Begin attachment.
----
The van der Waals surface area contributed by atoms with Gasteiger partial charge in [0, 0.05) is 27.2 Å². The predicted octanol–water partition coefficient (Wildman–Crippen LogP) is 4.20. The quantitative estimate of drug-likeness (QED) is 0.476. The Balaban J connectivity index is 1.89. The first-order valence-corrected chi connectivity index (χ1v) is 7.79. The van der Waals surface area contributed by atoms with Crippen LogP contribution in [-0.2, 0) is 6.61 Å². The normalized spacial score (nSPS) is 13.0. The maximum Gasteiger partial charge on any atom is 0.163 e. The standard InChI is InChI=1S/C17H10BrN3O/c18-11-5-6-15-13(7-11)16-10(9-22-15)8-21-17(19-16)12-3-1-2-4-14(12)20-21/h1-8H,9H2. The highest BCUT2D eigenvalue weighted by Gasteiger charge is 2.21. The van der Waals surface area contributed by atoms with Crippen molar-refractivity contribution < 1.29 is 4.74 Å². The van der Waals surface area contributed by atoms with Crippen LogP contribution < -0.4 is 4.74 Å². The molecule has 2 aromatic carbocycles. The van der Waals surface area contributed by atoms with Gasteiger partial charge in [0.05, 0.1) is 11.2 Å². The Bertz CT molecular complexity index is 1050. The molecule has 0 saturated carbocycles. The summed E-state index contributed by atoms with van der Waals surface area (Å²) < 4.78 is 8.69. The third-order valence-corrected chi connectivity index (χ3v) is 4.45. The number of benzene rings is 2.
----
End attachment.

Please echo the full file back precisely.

The van der Waals surface area contributed by atoms with Gasteiger partial charge in [0, 0.05) is 27.2 Å². The predicted octanol–water partition coefficient (Wildman–Crippen LogP) is 4.20. The quantitative estimate of drug-likeness (QED) is 0.476. The Balaban J connectivity index is 1.89. The first-order valence-corrected chi connectivity index (χ1v) is 7.79. The van der Waals surface area contributed by atoms with Crippen LogP contribution in [-0.2, 0) is 6.61 Å². The normalized spacial score (nSPS) is 13.0. The maximum Gasteiger partial charge on any atom is 0.163 e. The standard InChI is InChI=1S/C17H10BrN3O/c18-11-5-6-15-13(7-11)16-10(9-22-15)8-21-17(19-16)12-3-1-2-4-14(12)20-21/h1-8H,9H2. The highest BCUT2D eigenvalue weighted by Gasteiger charge is 2.21. The van der Waals surface area contributed by atoms with Crippen molar-refractivity contribution < 1.29 is 4.74 Å². The van der Waals surface area contributed by atoms with Crippen LogP contribution < -0.4 is 4.74 Å². The molecule has 2 aromatic carbocycles. The van der Waals surface area contributed by atoms with Gasteiger partial charge in [0.05, 0.1) is 11.2 Å². The Bertz CT molecular complexity index is 1050. The molecule has 0 saturated carbocycles. The summed E-state index contributed by atoms with van der Waals surface area (Å²) < 4.78 is 8.69. The third-order valence-corrected chi connectivity index (χ3v) is 4.45. The number of benzene rings is 2.